New Zealand

Unions representing care and support workers are pleased to be jointly announcing with government a proposed equal pay settlement to 55,000 workers across the aged residential, disability and home support sectors.

The proposed settlement is a huge win and will make a real difference in valuing the work of care and support workers and the people they support, workers in the sector say. It is a significant step in addressing gender inequality in New Zealand.

I often hear that music and politics should remain separate. I snigger at such a concept; as if they have ever been separate.

Those proponents may as well take the next logical turn and suggest that drugs and pop have never taken the same fork in the road.

Without some form of statement, music would have become as relevant as the novella, or Spanish mime.

Every turn in society has been reflected in the music of the day, from medieval folk to early jazz and blues, to punk and beyond. In some societies, it is one of the few ways of telling how brutal life is.

I was dismayed to discover that Australia’s Minister for Social Services is turning to New Zealand for inspiration in his latest approach to welfare.

On September 20 Christian Porter announced the ‘Australian Priority Investment Approach’. This draws on work New Zealand’s right-wing National government has done since 2011 on using actuarial estimates of fiscal liability to underpin an extensive program of punitive and pauperising reforms.

On September 20, days after the passage of the “omnibus” legislation that enabled the implementation of the federal budget, Minister for Social Services Christian Porter released the Baseline Valuation Report by PricewaterhouseCoopers (PwC), as part of the federal government’s “Priority Investment Approach”.

In what amounted to a financial audit of the welfare system, the report focused on the costs to the welfare system over a prolonged period of three categories of recipients: young carers, young parents and students.


Anti-TPP protesters in Auckland.

Amid angry protests in the streets, Pacific rim countries signed the controversial Trans-Pacific Partnership (TPP) trade deal on February 4 in New Zealand's capital Auckland.


Protesters occupy Australian Consulate, Auckland, November 11.

I was glad to be part of the November 11 protests, organised by the trade union Unite and by Global Peace and Justice Auckland, at the Australian Consulate in Auckland over their government's policies that have led to the indefinite detention of asylum seekers and Australian residents born in New Zealand in what are in effect concentration camps.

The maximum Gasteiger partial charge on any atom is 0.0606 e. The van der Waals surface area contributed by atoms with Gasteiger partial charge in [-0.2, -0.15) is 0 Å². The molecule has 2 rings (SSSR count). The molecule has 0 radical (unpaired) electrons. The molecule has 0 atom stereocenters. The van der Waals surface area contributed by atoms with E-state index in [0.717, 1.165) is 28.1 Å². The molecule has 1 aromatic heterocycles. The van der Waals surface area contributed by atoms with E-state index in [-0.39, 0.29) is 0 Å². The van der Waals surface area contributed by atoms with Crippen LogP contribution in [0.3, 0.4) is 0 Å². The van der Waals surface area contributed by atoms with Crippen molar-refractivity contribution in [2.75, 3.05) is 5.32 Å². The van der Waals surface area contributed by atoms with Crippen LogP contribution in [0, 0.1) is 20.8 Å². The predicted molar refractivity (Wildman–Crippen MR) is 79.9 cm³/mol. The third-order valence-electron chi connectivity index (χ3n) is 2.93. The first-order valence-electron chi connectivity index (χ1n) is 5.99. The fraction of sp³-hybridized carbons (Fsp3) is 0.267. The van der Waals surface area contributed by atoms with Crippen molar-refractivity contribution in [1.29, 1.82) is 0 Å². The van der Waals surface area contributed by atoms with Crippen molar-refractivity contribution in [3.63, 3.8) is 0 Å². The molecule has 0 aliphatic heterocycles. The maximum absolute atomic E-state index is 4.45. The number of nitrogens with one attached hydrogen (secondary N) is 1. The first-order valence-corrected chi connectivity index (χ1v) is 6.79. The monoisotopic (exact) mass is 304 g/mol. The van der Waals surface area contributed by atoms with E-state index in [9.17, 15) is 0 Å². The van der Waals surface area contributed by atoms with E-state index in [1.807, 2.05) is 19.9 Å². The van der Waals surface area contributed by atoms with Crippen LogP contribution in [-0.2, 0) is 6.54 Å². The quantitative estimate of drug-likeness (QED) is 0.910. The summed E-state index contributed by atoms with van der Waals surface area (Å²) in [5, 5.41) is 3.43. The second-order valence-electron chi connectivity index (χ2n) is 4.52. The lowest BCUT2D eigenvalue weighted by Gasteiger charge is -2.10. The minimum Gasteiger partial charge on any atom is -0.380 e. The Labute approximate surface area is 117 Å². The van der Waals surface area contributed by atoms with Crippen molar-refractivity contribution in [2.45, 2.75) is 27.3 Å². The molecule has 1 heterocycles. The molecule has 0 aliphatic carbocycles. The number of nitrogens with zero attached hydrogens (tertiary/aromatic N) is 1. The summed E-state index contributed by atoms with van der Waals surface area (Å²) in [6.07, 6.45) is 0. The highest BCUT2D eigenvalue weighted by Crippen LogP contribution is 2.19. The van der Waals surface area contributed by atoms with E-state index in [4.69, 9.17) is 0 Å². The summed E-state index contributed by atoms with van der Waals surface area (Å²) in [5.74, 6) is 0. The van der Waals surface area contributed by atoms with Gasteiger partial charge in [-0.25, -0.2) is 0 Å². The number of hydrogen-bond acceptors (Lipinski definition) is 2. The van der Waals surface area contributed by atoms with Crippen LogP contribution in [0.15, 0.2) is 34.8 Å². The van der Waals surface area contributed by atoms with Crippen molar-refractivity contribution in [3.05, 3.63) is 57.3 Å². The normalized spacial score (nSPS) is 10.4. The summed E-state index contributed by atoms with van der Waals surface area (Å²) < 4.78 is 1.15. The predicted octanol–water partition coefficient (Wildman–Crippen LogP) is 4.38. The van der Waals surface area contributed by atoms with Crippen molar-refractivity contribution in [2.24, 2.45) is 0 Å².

Protesters outside the Australian consulate in Auckland.

Protesters in Auckland have stormed the Australian consulate on November 11 in protest at Australia's treatment of asylum seekers in prison camps, as well as the detention at Christmas Island of New Zealand citizens.

The protest, backed by trade union Unite and Global Peace and Justice Auckland, comes amid an uprising by Christmas Island detainees in the aftermath of the death of Iranian Kurdish refugee Fazel Chegeni.


Demonstration in solidarity with West Papua. Honiara, Solomon Islands.

Indonesian police beat two West Papuan students in Yahukimo, Papua Province, on September 16 for handing out leaflets about the Pacific Islands Forum.

The tasteless joking between immigration minister Peter Dutton and Prime Minister Tony Abbott about the threat of rising sea levels to Pacific Islands — caught on a microphone after the Pacific Island Forum (PIF) meeting — sums up the Australian government's attitude to the victims of its climate inaction.

The 46th PIF leaders' meeting in Port Moresby ended without reaching agreement on a united position to take to the Paris climate summit later this year. Pacific Island leaders could not convince Australia and New Zealand to agree on more ambitious targets.

There were huge protests against the Trans-Pacific Partnership held across New Zealand on August 15. About 10,000 protesters marched in Auckland, 5000 in Wellington, 4000 in Christchurch and thousands more in other parts of the country.

The TPP is a free trade deal being negotiated by countries on the Pacific rim: the US, Australia, Singapore, New Zealand, Chile, Brunei, Canada, Malaysia, Mexico, Peru, Vietnam and Japan. These countries represent about 40% of global GDP.

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